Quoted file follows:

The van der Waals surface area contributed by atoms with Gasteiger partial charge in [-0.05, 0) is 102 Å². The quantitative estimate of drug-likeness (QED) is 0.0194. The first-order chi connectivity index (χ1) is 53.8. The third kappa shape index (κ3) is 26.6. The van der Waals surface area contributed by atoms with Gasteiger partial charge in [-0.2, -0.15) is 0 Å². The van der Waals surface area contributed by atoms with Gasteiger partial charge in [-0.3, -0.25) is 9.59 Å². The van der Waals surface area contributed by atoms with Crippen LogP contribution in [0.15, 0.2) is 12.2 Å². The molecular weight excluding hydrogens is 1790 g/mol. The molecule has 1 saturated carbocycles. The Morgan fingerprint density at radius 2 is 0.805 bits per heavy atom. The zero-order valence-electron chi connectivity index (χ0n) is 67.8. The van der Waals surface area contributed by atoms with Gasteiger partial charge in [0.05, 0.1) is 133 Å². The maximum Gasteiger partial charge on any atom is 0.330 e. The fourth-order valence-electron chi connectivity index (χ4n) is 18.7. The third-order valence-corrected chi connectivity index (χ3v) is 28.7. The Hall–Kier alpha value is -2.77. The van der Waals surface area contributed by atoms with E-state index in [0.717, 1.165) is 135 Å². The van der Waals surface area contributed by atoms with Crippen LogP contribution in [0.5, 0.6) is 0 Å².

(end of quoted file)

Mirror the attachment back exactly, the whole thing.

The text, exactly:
The van der Waals surface area contributed by atoms with Gasteiger partial charge in [-0.05, 0) is 102 Å². The quantitative estimate of drug-likeness (QED) is 0.0194. The first-order chi connectivity index (χ1) is 53.8. The third kappa shape index (κ3) is 26.6. The van der Waals surface area contributed by atoms with Gasteiger partial charge in [-0.2, -0.15) is 0 Å². The van der Waals surface area contributed by atoms with Gasteiger partial charge in [-0.3, -0.25) is 9.59 Å². The van der Waals surface area contributed by atoms with Crippen LogP contribution in [0.15, 0.2) is 12.2 Å². The molecular weight excluding hydrogens is 1790 g/mol. The molecule has 1 saturated carbocycles. The Morgan fingerprint density at radius 2 is 0.805 bits per heavy atom. The zero-order valence-electron chi connectivity index (χ0n) is 67.8. The van der Waals surface area contributed by atoms with Gasteiger partial charge in [0.05, 0.1) is 133 Å². The maximum Gasteiger partial charge on any atom is 0.330 e. The fourth-order valence-electron chi connectivity index (χ4n) is 18.7. The third-order valence-corrected chi connectivity index (χ3v) is 28.7. The Hall–Kier alpha value is -2.77. The van der Waals surface area contributed by atoms with E-state index in [0.717, 1.165) is 135 Å². The van der Waals surface area contributed by atoms with Crippen LogP contribution in [0.5, 0.6) is 0 Å².